British Crime Survey, 1982-

  • This material is held at
  • Reference
      GB 1956 BCS
  • Dates of Creation
      1982- [ongoing]
  • Name of Creator
  • Language of Material
  • Physical Description
      Electronic data in the range of approximately 50-150 MBs for each year of the survey.
      Most years are available in a number of formats including SPSS, STATA and ASCII tab-delimited. The data can be converted to other formats such as SAS. Documentation is primarily supplied in Adobe Acrobat PDF format.Documentation is primarily supplied in Adobe Acrobat PDF format.

Scope and Content

The BCS 2000 included over 19000 respondents and the 2001 survey includes around 40,000 respondents.

Respondents are asked a series of screening questions to establish whether or not they had been the victims of crime during the reference period, and a series of very detailed questions about the incidents they reported. Basic descriptive background information on the respondents and their households was also collected to allow analysis of the sorts of people who do and do not become victims. Other information collected was on fear of crime, contact with the police, lifestyle, self-reported offending and attitudes to the Criminal Justice System, including the police and the courts.

Some years contain self-completion drugs, domestic violence, sexual victimisation or stalking files. Due to their sensitive nature, data on sexual victimisation (1994, 1998 and 2000) are currently unavailable, though it is hoped they may be deposited at UK Data Archive in the future.

Most years include an ethnic booster sample of black and Asian adults.

Administrative / Biographical History

The British Crime Survey (BCS) is one of the largest social surveys conducted in Britain. It is primarily a 'victimisation' survey, in which respondents are asked about the experiences of property crimes of the household (e.g. burglary) and personal crimes (e.g. theft from the person) which they themselves have experienced. The reference period to which these questions relate is from the first of January in the calendar year preceding the BCS, up to the date of interview.

The BCS includes crimes that are not reported to the police, so it is an important alternative to police records. The scope of the BCS goes well beyond the counting of criminal incidents, although it is for this estimate that it has become established as a definitive source of information. The BCS helps to identify those most at risk of different types of crime, and this helps in the planning of crime prevention programmes.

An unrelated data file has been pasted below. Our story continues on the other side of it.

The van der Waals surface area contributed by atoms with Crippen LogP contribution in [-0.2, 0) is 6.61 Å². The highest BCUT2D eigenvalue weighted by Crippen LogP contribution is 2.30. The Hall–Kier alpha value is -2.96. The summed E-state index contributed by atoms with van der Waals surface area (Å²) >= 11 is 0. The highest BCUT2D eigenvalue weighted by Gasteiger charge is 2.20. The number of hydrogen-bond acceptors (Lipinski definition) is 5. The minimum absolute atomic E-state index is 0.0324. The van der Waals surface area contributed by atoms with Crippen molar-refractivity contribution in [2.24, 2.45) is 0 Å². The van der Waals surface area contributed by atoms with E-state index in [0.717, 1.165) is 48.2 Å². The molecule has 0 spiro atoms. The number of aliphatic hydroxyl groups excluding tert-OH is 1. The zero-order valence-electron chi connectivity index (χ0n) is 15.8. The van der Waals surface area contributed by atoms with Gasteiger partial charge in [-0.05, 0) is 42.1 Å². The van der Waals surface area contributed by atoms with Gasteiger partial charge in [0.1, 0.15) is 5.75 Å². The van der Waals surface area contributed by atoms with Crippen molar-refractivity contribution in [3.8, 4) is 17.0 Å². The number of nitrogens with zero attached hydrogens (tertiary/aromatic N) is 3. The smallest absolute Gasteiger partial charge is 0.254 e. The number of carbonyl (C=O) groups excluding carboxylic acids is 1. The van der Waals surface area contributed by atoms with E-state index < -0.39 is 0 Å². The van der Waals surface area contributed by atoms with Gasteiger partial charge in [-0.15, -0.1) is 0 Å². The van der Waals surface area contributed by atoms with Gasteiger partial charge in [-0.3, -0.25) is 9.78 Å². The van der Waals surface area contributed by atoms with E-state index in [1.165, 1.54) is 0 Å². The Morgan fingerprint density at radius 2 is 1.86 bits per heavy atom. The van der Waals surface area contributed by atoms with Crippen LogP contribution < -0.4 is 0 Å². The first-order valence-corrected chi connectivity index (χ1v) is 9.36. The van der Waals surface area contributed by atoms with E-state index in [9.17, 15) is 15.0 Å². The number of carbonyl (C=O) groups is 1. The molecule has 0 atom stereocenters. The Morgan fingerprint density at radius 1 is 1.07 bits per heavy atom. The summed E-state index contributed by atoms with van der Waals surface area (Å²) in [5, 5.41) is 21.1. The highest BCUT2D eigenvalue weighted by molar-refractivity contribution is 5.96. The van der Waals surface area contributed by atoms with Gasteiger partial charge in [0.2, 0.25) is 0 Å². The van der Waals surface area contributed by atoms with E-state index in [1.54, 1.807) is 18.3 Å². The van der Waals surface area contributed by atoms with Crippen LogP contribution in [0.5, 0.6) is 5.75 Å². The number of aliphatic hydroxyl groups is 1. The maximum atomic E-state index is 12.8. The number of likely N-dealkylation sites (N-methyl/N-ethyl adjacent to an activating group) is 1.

It has also been successful at developing special measures to estimate the extent of domestic violence, stalking and sexual victimisation, which are probably the least-reported to the police.

The BCS has been carried out in England and Wales in 1982, 1984, 1988, 1992, 1994, 1996, 1998 and 2000. It is conducted annually from 2001 onwards. The data is collected for the Home Office by the National Centre for Social Research. The UK Data Archive also holds data from Scotland for 1982, 1993, 1996 and 1998.

A parallel survey in Northern Ireland in 1994 is not currently held at the UK Data Archive.


Component studies of data series are held and supplied separately, usually as annual datasets.

Access Information

Available to UK Data Archive registered users.

Acquisition Information

Home office


Sources for the information in this record include the UK Data Archive catalogue records.

Record created by Karen Dennison, UK Data Archive.

Other Finding Aids

UK Data Archive web pages:

Conditions Governing Use

Users are required to agree to certain conditions of use, including those governing reproduction and those relating to citation, acknowledgement and disclaimer for publications. For all BCS orders, the UK Data Archive contacts the Home Office to acquire written permission for the data to be released.

Appraisal Information

All datasets available from the UK Data Archive have been reviewed by an Acquisitions Review Committee.


Data will continue to be received on an annual basis for the foreseeable future.

Related Material

Related datasets held at the UK Data Archive are listed in the appropriate UK Data Archive online catalogue records and include:

  • Scottish Crime Survey
  • Young People and Crime Survey
  • Youth Lifestyles Survey


References and publications by principal investigators and resulting from secondary analysis are listed in the UK Data Archive online catalogue records.

Geographical Names